What I Don't Have
    It's a town. The PCs will come and rest here, get to know folks, learn things are spooky, talk to people whose loved ones went missing. What are the details? Who's here? How are they interesting and fun to roleplay with? What cheerful traits of the town outweigh the spookiness and tragedy?

    Maybe I'll dream something. Otherwise, I'm trusting in your creativity and generosity. Goodnight.
    I tried to answer basic questions the 5e DMG poses about settlements & create a couple NPCS based on your ideas. Cheers!

    Veratha, the town at wood's edge

    Alder trees and willows whisper along the banks of the river, and the foresters of Veratha swear that these are the voices of tree spirits luring weak-willed young men and boys to their doom. The sound of the wind in the leaves, the swaying of tall trees, the teeth of a two-man pull-saw, and the bubbling of the river are constant companions in this town. Further upriver are the 'wilds', a tangled of fallen trees, collapsed footbridges, and whitewater rapids; it is said defaced shrines of the goddess of prophecy can still be found in the 'wilds.' Downriver, small fleets of rafts are assembled by the watermen and foresters, lashing together the alders so that the float to the city where they'll be sold leaches them to preserve the wood longer, thus fetching a better price. The folk here are hearty, kind-hearted, and suspicious of religious figures from the outside world.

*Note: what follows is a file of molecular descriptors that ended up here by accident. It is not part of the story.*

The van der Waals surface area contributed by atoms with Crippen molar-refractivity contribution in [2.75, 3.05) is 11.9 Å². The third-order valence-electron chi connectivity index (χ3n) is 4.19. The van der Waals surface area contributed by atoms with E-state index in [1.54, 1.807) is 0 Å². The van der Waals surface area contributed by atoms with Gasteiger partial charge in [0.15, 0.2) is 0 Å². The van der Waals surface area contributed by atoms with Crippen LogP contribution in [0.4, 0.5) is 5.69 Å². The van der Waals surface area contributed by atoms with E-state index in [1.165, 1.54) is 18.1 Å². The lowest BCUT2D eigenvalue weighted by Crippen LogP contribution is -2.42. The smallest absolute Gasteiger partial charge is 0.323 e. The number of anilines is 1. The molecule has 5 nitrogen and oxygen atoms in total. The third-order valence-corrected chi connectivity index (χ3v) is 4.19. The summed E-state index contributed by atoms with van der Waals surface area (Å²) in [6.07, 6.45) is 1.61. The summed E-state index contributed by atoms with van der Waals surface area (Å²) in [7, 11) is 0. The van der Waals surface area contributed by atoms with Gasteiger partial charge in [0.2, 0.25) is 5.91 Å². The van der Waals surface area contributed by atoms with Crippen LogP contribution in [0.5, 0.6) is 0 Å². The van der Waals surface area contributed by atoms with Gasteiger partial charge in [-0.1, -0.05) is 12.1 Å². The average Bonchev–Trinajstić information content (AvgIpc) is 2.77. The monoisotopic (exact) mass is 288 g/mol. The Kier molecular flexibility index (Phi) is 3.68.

What purpose does it serve in your game?